I Soul II Soul: Club Classics Vol. One (10 Records). Soul II Soul’s lirst album is prool at how ellective genre-mixing can otten he. Unlike many sell-conscious attempts by lesser
’ talents, the merging ol rap, reggae,
house and soul on ‘Club Classics’ sounds entirely natural. Splitting it between the two vocalists-Janie B’s declamatory style and Caron Wheeler’s more sensual tones- sets up lault lines in unexpected places. Taking It at a relaxed pace, they've the courage to let the instruments drop out completely lor some gospel-inﬂuenced harmonies on ‘Feelin Free Live Rap’. This sounds more like an album than just a collection at possible singles, but there are a goodly number oI tracks on it that could do rather well on 45, I’m sure. (Mab)
I Sham 69: Tell Us the Trutth hat’s Lile/Hersham Boys/The Game (Receiver). Eight sides at Sham. It’s enough to give you the shakes, just thinking about It. ‘That’s Lile’ Is the weirdest period piece, a concept album in its way, but with all the sophistication at a play tor schools on the perils awaiting youngsters in the big world. At the time ‘Hersham Boys’ sounded like a band wanting to expand their borders, but it soon became clear they didn’t know, or didn’t want to know, how. Still, ‘Poor Cow‘ on the linal side is rather a touching moment alterthe bluster. (Mab)
I Goodbye Mr Mackenzie: Good Deeds and Dirty Rags (Capitol). It has taken a long time lor this album eventually to make the shops, and while It would be easy to snipe at the lack at new songs on this LP, it is a collection at excellent songs gathered over a long period at time. Five ol the ten tracks have been released in some lorm over the last three years, and the rest will be lamiliar to those who have lollowed Goodbye Mr.MacKenzie’s sometimes erratic progress as a live act.
The best tracks here are ‘Wake It Up’ and ‘His Masters Voice’ - both obvious single selections - and the two sides at their classic 1986 indie single, “The Rattler’l ‘Candlestick Park.’ The album version (no sell-censorship evident) at ‘The Rattler’ is virtually identical to the original, while ‘Candlestick Park’ gains lrom a dramatic production, bringing out the structure oi the song superbly.
Elsewhere, the other singles ‘Open Your Arms’ and ‘Goodbye Mr MacKenzie’ are known and loved, with ‘Generous Thing’ being the album's only truly weak link. ‘Good Deeds’ itsell is a lrantic and exciting climax, perhaps more suited to a live show, to an album which is a solid, ratherthan spectacular introduction to a major talent. (JW)
I Carole King: City Streets/Bonnie Raltt: Nick ol Time (both Capitol). Two major talents lrom a bygone era return at the same time and on the same label, attempting to lollow in the wake ol the likes ol Randy Newman in linding a new audience with the ‘0’ magazine set.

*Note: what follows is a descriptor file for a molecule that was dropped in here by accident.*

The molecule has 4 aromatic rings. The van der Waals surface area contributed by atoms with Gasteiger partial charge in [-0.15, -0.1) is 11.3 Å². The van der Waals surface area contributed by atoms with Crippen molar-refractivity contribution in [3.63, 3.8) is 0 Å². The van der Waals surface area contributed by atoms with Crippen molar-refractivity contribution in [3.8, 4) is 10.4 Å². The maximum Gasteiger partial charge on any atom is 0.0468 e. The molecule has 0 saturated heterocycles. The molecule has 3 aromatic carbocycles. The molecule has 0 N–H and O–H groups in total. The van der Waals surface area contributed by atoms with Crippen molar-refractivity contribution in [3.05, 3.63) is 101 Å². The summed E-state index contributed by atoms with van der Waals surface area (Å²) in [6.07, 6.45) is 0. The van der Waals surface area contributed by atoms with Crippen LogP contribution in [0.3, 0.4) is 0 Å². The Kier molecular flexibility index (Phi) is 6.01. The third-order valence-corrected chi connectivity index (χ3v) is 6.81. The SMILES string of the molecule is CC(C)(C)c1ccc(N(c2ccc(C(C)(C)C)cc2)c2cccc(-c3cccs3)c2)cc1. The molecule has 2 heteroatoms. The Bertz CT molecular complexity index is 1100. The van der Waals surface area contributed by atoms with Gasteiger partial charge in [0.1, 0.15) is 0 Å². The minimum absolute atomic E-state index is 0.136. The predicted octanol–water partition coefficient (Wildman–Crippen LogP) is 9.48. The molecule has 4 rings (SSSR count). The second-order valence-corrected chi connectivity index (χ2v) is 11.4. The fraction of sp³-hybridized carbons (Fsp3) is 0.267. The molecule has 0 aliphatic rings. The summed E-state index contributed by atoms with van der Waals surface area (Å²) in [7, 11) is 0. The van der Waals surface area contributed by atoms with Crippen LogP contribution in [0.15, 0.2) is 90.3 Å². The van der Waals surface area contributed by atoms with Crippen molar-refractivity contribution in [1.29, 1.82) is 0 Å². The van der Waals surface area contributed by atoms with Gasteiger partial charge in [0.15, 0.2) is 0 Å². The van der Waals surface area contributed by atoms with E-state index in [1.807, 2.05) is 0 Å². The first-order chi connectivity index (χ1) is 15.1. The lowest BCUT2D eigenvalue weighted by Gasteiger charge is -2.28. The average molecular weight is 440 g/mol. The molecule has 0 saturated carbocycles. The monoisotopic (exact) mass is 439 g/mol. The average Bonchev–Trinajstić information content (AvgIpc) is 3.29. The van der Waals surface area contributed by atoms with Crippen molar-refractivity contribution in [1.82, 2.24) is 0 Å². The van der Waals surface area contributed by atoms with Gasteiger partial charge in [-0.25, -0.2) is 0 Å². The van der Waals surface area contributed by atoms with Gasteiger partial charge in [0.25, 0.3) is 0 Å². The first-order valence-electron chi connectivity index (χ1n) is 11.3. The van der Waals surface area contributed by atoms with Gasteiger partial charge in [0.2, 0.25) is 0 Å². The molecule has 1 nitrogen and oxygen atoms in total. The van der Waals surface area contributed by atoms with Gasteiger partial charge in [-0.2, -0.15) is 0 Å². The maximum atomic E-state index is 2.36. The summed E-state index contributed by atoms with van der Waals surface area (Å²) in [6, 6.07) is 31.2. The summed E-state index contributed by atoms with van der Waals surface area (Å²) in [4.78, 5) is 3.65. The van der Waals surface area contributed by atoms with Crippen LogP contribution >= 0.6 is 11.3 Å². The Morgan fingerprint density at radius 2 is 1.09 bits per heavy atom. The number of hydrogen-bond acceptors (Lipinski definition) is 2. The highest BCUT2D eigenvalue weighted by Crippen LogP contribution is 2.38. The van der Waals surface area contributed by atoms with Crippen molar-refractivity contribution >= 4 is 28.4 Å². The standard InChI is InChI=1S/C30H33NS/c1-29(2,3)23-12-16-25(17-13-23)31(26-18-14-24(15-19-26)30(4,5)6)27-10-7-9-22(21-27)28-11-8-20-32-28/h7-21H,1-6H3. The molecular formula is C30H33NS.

Both have a chance at success, as neither at these albums are at all bad. King’s collection begins with the truly wonderlul ‘City Streets’, which promises more than the rest at the album delivers. Always pleasant, the more noteworthy moments come in ‘Legacy’ and ‘Ain't That The Way’, and In one at the two collaborations with ex-husband and songwriting partner Gerry Gollin, ‘Someone Who Believes In You.’ The rest tails to make any lasting bridge between the technology and session men, and the strident warmth that made ‘Tapestry’ an all-time classic.
Raitt, who continues the collaboration with Was (Not Was) that began with ‘Baby Mine’ on the ‘Stay Awake’ album, allows a smooth Don Was production to take away slightly lrom the quality at her voice, which is still evident. More diverse musically than King, the quality is also more variable, ranging lrom the excellence ol the yearning ‘Cry on My Shoulder' to the mediocrity ol the country-ish ‘The Road's My Middle Name.’
Both these albums are the product at what happens when huge talents are surrounded by top session players and recorded in expensive studios. They are sale where they could be exciting and pleasant when they should be sparkling. Both however contain moments at simplicity and attendant beauty that suggest both artists have a lot Ielt to otter. (JW)
RADIO CLYDE LISTINGS
I Sat 22: THE KEVIN MCDERMOTI’ ORCHESTRA (Clyde FM, 9pm). Recorded live at the Pavilion.
I Sun 23: THE HIGHLANDERS In session (Clyde FM, 7pm).
I Sat 29: THEN JERICO (Clyde FM, 9pm). Recorded live in Newcastle.
I Sun 30: MONI In session (Clyde FM, 7pm).
Alastair Mabbott spins the lorlnightly LISTEN! Hitlist.
1. LAST EXIT: Iron Path (Venture LP). 2. JAMES: Burned (One Man LP track). 3. DEACON BLUE: Love and Regret (CBS LP track)
4. MOJO NIXON S SKID ROPER: She’s Vibrator Dependent (Enigma LP track). 5. JIMI HENDRIX EXPERIENCE: Radio One Sessions (The Collector Series LP).
6. DUB ORGANISER: I’ve Got a Weapon/It’s Insane (Playhard 45)
7. PIXIES: Monkey Gone to Heaven (4A0 45)
B. LET ’S ACTIVE: Every Dog Has His Day (IRS LP)
9. BLISS: Your Love Meant Everything (Parlophone LP track)
10. PALEFIRE: Angel (in a City at Silver (demo)
Gﬁ'l'hc List 21 April — 4 May 198‘)